Here's the thing. Yes, young difficult child gets depressed and has "suicidal ideation"...However, he does NOT want to die...that he made quite clear with last "suicide attempt". But he DOES emotionally manipulate. Has for years and unfortunately I have been a "weak link" in this dept always giving him an ear from me, sorrow from me, tears, and continuing to enable.
    I am only now...beginning to see that I have allowed myself to be responsible for the grand outcome of young difficult child's life.

    I was not able at 18 to say no more and practice "tough love". I continued to hold myself accountable for the outcome....Just as all the authorities had for yrs with husband and I.
    This magical age changed nothing.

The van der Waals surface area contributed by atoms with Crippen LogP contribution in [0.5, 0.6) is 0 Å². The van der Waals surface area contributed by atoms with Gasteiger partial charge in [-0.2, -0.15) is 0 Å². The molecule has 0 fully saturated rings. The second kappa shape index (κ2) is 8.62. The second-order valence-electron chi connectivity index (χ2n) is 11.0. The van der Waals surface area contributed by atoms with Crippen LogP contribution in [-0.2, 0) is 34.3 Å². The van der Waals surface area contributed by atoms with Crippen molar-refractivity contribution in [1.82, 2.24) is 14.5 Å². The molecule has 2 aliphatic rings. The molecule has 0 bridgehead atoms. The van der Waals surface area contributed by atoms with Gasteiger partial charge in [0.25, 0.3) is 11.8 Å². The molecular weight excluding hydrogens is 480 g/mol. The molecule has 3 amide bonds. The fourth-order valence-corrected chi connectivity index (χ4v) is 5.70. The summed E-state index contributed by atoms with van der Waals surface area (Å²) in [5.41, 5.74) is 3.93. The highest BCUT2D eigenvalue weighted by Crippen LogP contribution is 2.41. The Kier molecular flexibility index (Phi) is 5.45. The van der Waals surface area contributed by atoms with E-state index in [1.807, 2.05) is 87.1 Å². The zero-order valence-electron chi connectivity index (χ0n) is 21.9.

Now, here I am hoping that when my young difficult child gets out of prison in 9 to 15 months (after his first parole hearing) and comes home...that I will be able to implement a new plan.
    The plan is to have him go to a sober house ASAP. He will have to be at least 10 days sober, be voted in by the other addicts that live in the sober house, and come up with $75 to $125 a week to stay there.
    BUT...what if he doesn't want to go, then what?

    I have to get strong enough to not let his "performance depression" cloud my thinking. I have to have an adopted new belief system/philosophy firmly in place so that I do not get sucked into the manipulation again. I really need the support to do the hard things I may have to do. I need the reinforcement on a regular basis as my heart causes me to forget!

    I realize you are not dealing with a sub abusing son but you are dealing with an emotional manipulator sounds like to me.